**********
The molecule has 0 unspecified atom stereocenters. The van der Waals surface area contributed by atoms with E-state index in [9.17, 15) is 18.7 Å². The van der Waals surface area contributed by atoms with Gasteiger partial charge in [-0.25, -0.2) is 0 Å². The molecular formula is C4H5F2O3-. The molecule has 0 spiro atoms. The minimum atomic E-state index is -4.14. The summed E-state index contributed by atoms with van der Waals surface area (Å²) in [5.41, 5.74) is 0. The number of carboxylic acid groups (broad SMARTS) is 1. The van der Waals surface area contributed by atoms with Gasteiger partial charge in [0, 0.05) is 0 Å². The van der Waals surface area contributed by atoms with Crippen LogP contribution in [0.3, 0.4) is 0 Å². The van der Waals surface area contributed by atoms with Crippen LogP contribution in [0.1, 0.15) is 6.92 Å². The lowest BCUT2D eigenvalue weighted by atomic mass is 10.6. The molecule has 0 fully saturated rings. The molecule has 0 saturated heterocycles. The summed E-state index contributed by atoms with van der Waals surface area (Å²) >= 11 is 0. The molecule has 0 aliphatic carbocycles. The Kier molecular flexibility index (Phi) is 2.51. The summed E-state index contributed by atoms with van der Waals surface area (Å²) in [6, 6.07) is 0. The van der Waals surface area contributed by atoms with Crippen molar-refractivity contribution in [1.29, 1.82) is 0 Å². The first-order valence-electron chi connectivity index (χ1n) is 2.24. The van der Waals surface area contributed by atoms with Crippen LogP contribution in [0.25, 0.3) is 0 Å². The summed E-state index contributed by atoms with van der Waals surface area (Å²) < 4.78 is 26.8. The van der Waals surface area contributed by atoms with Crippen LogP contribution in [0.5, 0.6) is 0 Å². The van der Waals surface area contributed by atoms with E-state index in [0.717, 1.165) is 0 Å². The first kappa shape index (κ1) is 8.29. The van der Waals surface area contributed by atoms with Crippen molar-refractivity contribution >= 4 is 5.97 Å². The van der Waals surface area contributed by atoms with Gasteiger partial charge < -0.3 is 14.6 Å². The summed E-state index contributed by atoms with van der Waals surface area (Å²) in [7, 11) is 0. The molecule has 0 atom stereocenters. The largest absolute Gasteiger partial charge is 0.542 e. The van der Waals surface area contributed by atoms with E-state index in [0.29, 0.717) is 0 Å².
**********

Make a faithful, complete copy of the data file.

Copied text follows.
The molecule has 0 unspecified atom stereocenters. The van der Waals surface area contributed by atoms with E-state index in [9.17, 15) is 18.7 Å². The van der Waals surface area contributed by atoms with Gasteiger partial charge in [-0.25, -0.2) is 0 Å². The molecular formula is C4H5F2O3-. The molecule has 0 spiro atoms. The minimum atomic E-state index is -4.14. The summed E-state index contributed by atoms with van der Waals surface area (Å²) in [5.41, 5.74) is 0. The number of carboxylic acid groups (broad SMARTS) is 1. The van der Waals surface area contributed by atoms with Gasteiger partial charge in [0, 0.05) is 0 Å². The van der Waals surface area contributed by atoms with Crippen LogP contribution in [0.3, 0.4) is 0 Å². The van der Waals surface area contributed by atoms with Crippen LogP contribution in [0.1, 0.15) is 6.92 Å². The lowest BCUT2D eigenvalue weighted by atomic mass is 10.6. The molecule has 0 fully saturated rings. The molecule has 0 saturated heterocycles. The summed E-state index contributed by atoms with van der Waals surface area (Å²) >= 11 is 0. The molecule has 0 aliphatic carbocycles. The Kier molecular flexibility index (Phi) is 2.51. The summed E-state index contributed by atoms with van der Waals surface area (Å²) in [6, 6.07) is 0. The van der Waals surface area contributed by atoms with Crippen molar-refractivity contribution in [1.29, 1.82) is 0 Å². The first-order valence-electron chi connectivity index (χ1n) is 2.24. The van der Waals surface area contributed by atoms with Crippen LogP contribution in [0.25, 0.3) is 0 Å². The summed E-state index contributed by atoms with van der Waals surface area (Å²) < 4.78 is 26.8. The van der Waals surface area contributed by atoms with Crippen LogP contribution in [0.5, 0.6) is 0 Å². The van der Waals surface area contributed by atoms with E-state index in [0.717, 1.165) is 0 Å². The first kappa shape index (κ1) is 8.29. The van der Waals surface area contributed by atoms with Crippen molar-refractivity contribution >= 4 is 5.97 Å². The van der Waals surface area contributed by atoms with Gasteiger partial charge < -0.3 is 14.6 Å². The summed E-state index contributed by atoms with van der Waals surface area (Å²) in [7, 11) is 0. The molecule has 0 atom stereocenters. The largest absolute Gasteiger partial charge is 0.542 e. The van der Waals surface area contributed by atoms with E-state index in [0.29, 0.717) is 0 Å².